Fig. 2 shows pseudo-LCR line arrays — actually more of a three exploded array design — with a total of 24 modules — that can provide 108.6 dBA broadband — with a front-to-back level deviation of 7.4 dBA. It has the typical pros and cons of an exploded array design, including better localization for some audience areas and reduced impact on sightlines. But LCR mixing is a hardship for engineers; the Center array does not fully cover the audience area, and it requires “walking the room” to adjust blend between the LCR line-array elements.

The cost of the pseudo-LCR line array compared to “Option A” (the stereo L/R line array in Fig. 1) is roughly the same (multi-channel interaction not shown).

Figure 3: Immersive design using six pair d&b point-source arrays — up to 106.5 dBA @ 4k Hz

Fig. 3 shows a six-pair point-source array Soundscape immersive design — with a total of 12 loudspeakers — that can provide 106.5 dBA broadband — with a front-to-back level deviation of about 5 dBA. It has many more pros than cons. Benefits include more consistent coverage, better localization and time-alignment for all audience areas, and reduced sight-line impact, but it also requires a non-traditional immersive mix from the engineers. Cost compared to Option A: Roughly 50 percent cheaper — but with much less SPL than the other design concepts.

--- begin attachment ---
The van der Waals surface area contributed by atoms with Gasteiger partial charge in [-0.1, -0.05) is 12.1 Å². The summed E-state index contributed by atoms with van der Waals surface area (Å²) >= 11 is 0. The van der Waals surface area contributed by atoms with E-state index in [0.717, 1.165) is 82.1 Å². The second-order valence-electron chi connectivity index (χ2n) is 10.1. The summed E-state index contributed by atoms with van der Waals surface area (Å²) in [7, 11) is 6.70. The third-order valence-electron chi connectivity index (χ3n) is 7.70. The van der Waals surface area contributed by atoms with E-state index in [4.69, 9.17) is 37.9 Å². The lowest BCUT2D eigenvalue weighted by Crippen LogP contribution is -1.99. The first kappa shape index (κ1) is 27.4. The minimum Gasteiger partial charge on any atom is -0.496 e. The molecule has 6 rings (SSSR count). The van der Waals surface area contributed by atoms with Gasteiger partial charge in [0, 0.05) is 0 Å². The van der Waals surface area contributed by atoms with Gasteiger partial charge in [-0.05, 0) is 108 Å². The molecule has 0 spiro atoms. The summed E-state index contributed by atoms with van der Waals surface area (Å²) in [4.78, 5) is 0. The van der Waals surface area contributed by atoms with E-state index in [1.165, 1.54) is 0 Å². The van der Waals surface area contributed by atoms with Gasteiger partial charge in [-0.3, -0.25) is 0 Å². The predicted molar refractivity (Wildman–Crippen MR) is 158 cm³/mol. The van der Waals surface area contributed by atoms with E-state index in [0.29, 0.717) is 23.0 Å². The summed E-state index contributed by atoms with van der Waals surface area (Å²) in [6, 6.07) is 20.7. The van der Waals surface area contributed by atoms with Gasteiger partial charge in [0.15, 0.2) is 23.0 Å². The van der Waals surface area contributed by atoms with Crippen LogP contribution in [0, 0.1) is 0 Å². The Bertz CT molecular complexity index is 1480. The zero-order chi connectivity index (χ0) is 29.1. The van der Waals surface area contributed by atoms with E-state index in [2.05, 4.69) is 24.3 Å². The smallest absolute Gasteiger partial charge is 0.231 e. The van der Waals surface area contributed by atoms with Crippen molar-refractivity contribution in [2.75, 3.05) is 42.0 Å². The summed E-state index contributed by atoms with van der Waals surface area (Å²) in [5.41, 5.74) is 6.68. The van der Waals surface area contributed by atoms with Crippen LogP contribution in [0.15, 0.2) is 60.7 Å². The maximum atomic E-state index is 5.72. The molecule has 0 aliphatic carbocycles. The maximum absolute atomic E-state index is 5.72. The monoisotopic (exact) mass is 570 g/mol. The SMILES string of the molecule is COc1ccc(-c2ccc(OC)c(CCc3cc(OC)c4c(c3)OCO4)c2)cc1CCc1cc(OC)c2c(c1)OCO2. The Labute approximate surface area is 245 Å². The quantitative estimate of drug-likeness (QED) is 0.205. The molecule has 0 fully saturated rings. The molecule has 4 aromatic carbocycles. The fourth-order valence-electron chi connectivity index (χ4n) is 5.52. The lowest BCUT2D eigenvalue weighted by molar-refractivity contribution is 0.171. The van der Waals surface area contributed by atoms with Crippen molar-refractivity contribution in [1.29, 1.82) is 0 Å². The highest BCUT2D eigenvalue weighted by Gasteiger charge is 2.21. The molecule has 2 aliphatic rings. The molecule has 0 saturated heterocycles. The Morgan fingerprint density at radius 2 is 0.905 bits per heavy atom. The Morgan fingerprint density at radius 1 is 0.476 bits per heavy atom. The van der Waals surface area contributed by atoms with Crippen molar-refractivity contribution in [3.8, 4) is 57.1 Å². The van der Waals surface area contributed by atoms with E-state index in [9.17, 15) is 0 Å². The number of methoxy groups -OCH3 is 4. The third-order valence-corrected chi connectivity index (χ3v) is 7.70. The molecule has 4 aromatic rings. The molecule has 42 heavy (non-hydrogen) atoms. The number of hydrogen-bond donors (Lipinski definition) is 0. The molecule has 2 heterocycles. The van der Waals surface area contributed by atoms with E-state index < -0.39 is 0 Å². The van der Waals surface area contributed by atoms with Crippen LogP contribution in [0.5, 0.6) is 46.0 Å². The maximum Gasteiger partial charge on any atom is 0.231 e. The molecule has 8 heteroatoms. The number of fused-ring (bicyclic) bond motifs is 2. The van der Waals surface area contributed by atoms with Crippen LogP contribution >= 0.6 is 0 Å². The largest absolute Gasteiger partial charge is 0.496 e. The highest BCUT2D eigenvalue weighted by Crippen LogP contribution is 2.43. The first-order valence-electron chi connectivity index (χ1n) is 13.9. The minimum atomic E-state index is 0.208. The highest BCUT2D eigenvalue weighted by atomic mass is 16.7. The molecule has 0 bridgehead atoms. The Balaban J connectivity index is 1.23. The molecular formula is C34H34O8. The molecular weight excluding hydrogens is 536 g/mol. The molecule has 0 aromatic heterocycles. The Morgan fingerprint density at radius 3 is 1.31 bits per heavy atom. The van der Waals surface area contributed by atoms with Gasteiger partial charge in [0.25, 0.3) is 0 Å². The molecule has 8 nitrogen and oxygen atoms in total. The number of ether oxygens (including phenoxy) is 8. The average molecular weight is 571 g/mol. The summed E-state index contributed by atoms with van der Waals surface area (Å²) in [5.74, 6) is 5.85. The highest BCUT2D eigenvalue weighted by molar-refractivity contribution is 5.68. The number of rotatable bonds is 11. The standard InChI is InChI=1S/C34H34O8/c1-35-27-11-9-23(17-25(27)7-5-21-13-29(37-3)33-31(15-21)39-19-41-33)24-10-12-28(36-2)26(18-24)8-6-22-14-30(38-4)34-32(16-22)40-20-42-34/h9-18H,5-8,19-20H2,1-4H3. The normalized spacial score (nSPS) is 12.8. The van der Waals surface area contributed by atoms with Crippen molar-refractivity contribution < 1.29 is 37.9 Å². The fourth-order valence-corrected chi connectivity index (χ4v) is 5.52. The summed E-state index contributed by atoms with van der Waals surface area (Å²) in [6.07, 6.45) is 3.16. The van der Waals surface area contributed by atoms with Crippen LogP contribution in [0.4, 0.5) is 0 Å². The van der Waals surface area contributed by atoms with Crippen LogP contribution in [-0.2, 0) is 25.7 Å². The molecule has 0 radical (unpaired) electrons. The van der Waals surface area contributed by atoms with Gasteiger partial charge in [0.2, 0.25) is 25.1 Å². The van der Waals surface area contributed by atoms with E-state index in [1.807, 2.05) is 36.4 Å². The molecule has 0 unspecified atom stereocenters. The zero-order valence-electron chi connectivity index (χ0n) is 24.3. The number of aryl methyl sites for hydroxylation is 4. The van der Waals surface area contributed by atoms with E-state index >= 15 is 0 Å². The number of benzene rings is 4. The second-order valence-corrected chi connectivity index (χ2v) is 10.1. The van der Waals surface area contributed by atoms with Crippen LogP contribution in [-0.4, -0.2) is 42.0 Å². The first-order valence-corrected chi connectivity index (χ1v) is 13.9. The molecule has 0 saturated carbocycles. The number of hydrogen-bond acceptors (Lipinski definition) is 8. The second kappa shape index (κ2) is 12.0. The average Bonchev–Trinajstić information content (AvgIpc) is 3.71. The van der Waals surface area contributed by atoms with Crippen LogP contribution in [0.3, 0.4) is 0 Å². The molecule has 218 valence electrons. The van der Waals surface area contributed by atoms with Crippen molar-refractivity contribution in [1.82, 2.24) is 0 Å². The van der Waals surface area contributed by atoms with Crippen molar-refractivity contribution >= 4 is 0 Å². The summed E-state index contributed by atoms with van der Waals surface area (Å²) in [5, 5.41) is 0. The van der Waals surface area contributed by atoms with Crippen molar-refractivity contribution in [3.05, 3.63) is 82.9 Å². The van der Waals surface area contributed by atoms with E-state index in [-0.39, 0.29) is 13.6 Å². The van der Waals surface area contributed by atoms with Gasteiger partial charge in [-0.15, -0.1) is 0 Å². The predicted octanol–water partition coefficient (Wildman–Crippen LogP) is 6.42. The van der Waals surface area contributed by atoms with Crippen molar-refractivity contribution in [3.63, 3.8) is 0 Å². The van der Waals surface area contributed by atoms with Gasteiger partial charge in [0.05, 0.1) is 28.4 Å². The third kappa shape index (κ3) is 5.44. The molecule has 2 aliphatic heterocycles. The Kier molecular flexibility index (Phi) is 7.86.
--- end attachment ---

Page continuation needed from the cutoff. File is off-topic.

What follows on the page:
Figure 4: Six d&b line-array immersive design — up to 111.6 dBA @ 4k Hz.

Fig. 4 shows a six line-array Soundscape immersive design — with 48 of d&b audiotechnik’s smallest line array, T-Series modules (smaller than other designs). That can provide 111.6 dBA broadband — with a front-to-back level deviation of 6 dBA. It has many more pros than cons. Benefits include: superior sound coverage, better source localization and time-alignment for all audience areas, improved gain-before-feedback and reduced sightline impact; however, this requires a new immersive mix from the engineers. The cost is roughly the same as Option A — but with higher SPL. Credit to d&b’s Nick Malgieri for the modeling study.

As Marc Lopez explains, “for all line array options, ArrayProcessing can also be considered; it is a unique DSP algorithm for optimizing the configuration of d&b line arrays to achieve consistent tonality and level balance from front-to-back of a venue.” The dB scale for all of these sound coverage models is 3 dB per color. The heat (sound coverage) map shows 4k Hz for coverage purposes, but the max SPL figure is an IEC-60268 broadband signal.

‡‡         Multi-Channel Modeling